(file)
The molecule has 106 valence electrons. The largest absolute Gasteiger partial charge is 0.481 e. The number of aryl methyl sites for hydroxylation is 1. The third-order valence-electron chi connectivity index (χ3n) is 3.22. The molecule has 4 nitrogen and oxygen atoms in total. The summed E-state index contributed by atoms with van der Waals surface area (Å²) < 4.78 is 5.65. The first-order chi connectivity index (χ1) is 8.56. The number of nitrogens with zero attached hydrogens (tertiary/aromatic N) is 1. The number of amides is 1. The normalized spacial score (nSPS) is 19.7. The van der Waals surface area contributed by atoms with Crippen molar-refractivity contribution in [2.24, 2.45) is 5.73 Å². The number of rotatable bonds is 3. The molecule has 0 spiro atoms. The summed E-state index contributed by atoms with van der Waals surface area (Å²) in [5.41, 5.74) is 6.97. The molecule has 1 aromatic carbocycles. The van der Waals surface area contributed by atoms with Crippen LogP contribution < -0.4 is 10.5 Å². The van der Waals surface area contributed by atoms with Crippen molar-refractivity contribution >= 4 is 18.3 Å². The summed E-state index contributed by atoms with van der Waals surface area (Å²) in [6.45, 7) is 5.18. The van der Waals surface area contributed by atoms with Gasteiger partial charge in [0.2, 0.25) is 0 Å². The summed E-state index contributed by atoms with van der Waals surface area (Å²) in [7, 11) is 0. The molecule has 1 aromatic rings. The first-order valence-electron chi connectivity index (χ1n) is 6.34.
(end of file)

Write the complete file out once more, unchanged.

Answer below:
The molecule has 106 valence electrons. The largest absolute Gasteiger partial charge is 0.481 e. The number of aryl methyl sites for hydroxylation is 1. The third-order valence-electron chi connectivity index (χ3n) is 3.22. The molecule has 4 nitrogen and oxygen atoms in total. The summed E-state index contributed by atoms with van der Waals surface area (Å²) < 4.78 is 5.65. The first-order chi connectivity index (χ1) is 8.56. The number of nitrogens with zero attached hydrogens (tertiary/aromatic N) is 1. The number of amides is 1. The normalized spacial score (nSPS) is 19.7. The van der Waals surface area contributed by atoms with Crippen molar-refractivity contribution in [2.24, 2.45) is 5.73 Å². The number of rotatable bonds is 3. The molecule has 0 spiro atoms. The summed E-state index contributed by atoms with van der Waals surface area (Å²) in [5.41, 5.74) is 6.97. The molecule has 1 aromatic carbocycles. The van der Waals surface area contributed by atoms with Crippen LogP contribution < -0.4 is 10.5 Å². The van der Waals surface area contributed by atoms with Crippen molar-refractivity contribution >= 4 is 18.3 Å². The summed E-state index contributed by atoms with van der Waals surface area (Å²) in [6.45, 7) is 5.18. The van der Waals surface area contributed by atoms with Gasteiger partial charge in [0.2, 0.25) is 0 Å². The summed E-state index contributed by atoms with van der Waals surface area (Å²) in [7, 11) is 0. The molecule has 1 aromatic rings. The first-order valence-electron chi connectivity index (χ1n) is 6.34.